Ruben first saw Dr. Thorn in October, 1975. On his first examination, Dr. Thorn found Ruben to have a 10-15 percent limitation of bending from side to side and positive straight leg raising to 80 degrees. He also found a pre-existing spondylolysis *795 of the fifth pars interarticularis which was asymptomatic prior to the accident. Dr. Thorn made a diagnosis of lumbosacral instability with chronic lumbosacral strain and that the injury of September, 1974, had aggravated the pre-existing back condition. Dr. Thorn indicated Ruben would be unable to participate in sports or to do any lifting or bending required in a labor-type job. In Dr. Thorn's second report in January, 1976, he suggested Ruben obtain a lumbosacral support to determine if it offered any relief. In his third report, in March, 1976, Dr. Thorn stated the back brace seemed to offer some relief but he still believed Ruben suffered from lumbosacral instability due to the soft tissue back injury received in the accident. He stated Ruben's prognosis was guarded and spinal fusion surgery would probably be required. In his last report in August, 1976, Dr. Thorn noted Ruben continued to have pain when he exerted himself by bending, stooping and lifting. He recommended Ruben continue using the brace and again noted the possible necessity of a spinal fusion. After examining Ruben the day prior to the commencement of trial, Dr. Thorn testified that within a reasonable medical probability, Ruben would require spinal fusion surgery.

Ruben testified he had lower back pains following the accident and that he had had no pain prior to this injury. Ruben also stated he had been active, participating in sports such as weight lifting, football and basketball and performing chores around the house, but since the accident he was unable to compete in any sports. He further stated he had formerly played the drums in a band but was now unable to do so because of the injury and he had to take pain pills and nerve pills because of the pain in his hip.

There was evidence that the cost of a spinal fusion would total approximately $2,450 and require a rehabilitation period of six months to a year. The medical expenses incurred to the date of trial totaled $516.43 and Ruben's mother testified she had also purchased drugs amounting to about $300.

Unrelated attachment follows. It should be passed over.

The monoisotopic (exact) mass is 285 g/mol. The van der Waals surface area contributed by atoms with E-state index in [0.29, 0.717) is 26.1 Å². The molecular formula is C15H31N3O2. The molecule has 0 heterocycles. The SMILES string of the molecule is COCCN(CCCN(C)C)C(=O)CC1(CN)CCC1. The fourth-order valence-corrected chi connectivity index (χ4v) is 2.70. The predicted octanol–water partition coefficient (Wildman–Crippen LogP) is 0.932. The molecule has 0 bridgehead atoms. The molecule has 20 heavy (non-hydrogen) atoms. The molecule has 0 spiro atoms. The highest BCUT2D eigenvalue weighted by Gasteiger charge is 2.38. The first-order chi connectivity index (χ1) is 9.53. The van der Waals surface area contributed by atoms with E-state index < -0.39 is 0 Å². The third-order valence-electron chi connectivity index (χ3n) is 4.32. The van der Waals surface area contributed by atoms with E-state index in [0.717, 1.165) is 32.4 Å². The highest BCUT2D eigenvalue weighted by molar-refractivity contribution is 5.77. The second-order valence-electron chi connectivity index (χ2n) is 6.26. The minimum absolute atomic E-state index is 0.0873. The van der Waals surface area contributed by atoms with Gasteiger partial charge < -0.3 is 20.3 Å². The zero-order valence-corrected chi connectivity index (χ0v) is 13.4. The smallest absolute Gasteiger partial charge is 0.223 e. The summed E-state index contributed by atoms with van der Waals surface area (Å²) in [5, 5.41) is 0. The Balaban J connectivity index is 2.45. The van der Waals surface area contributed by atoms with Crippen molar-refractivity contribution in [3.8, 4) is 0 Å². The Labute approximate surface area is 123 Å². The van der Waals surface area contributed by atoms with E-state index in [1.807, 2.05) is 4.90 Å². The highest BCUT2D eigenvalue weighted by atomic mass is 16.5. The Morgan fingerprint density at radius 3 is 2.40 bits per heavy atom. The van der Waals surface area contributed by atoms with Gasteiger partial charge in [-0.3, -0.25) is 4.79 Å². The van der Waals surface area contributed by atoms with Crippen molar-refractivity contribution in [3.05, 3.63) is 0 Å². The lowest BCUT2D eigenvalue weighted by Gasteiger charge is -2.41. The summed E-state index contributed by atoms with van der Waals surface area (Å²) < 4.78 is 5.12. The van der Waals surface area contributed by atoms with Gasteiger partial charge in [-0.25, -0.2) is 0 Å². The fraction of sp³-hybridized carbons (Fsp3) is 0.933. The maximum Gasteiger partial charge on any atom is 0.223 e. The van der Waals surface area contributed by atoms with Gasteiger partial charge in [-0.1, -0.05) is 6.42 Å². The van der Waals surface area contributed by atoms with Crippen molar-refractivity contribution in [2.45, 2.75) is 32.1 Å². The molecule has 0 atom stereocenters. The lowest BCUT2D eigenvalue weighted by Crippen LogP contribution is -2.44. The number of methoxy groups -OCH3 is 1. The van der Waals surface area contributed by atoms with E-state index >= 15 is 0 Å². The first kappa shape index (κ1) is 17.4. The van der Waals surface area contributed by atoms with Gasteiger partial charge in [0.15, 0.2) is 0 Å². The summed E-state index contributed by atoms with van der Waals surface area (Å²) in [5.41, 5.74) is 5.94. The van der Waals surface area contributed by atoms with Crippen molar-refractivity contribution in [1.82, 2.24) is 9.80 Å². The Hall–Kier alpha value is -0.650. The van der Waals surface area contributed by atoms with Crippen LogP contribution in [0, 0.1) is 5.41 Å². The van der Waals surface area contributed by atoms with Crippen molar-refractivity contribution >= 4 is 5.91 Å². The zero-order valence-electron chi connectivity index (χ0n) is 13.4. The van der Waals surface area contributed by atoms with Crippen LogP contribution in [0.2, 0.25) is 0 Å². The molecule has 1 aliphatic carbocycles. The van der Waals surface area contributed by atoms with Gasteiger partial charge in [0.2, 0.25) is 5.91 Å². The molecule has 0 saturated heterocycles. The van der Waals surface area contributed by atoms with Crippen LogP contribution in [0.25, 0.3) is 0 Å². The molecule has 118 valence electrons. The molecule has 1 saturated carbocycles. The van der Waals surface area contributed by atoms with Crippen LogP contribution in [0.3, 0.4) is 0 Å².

In reviewing the injuries under an allegation that the verdict is excessive, this court is required to view the evidence in the light most favorable to the plaintiff. Blond v. Overesch, 527 S.W.2d 663, 672 (Mo.App.1975). The factors to be considered in determining whether or not a verdict is excessive are fully set out in Woodford v. Illinois Central Gulf Railroad Company, 518 S.W.2d 712, 718[13-17] (Mo.App.1974) and, as this court observed in Blond, the law rightly vests broad discretion in the jury to fix the amount of an award. A further factor to be considered is the refusal of the experienced trial judge to order a remittitur. Ricketts v. Kansas City Stock Yards of Maine, 537 S.W.2d 613, 621 (Mo.App.1976).

Finally, this court must consider what amount would constitute fair and reasonable compensation for Ruben's injuries within a uniform limit for compensation for comparable injuries and in view of the growth of inflation. Worley v. Tucker Nevils, Inc., 503 S.W.2d 417, 423[12-14] (Mo. banc 1973).

Viewing the evidence of Ruben's injuries in the light most favorable to him and bearing in mind the refusal of the trial judge to order remittitur, this court cannot hold as a matter of law that the verdict is excessive. With reference to uniformity in verdicts, this court notes Rhodenberg v. Nickels, 357 S.W.2d 551 (Mo.App.1962) in which a verdict of $14,070 was approved, without any evidence as to the necessity of a spinal fusion, for back injuries sustained by a sixteen year old boy. Considering the rate of inflation since 1962, this court cannot say the verdict in the present case is not uniform with the amount approved in Rhodenberg.

The judgment is affirmed.

All concur.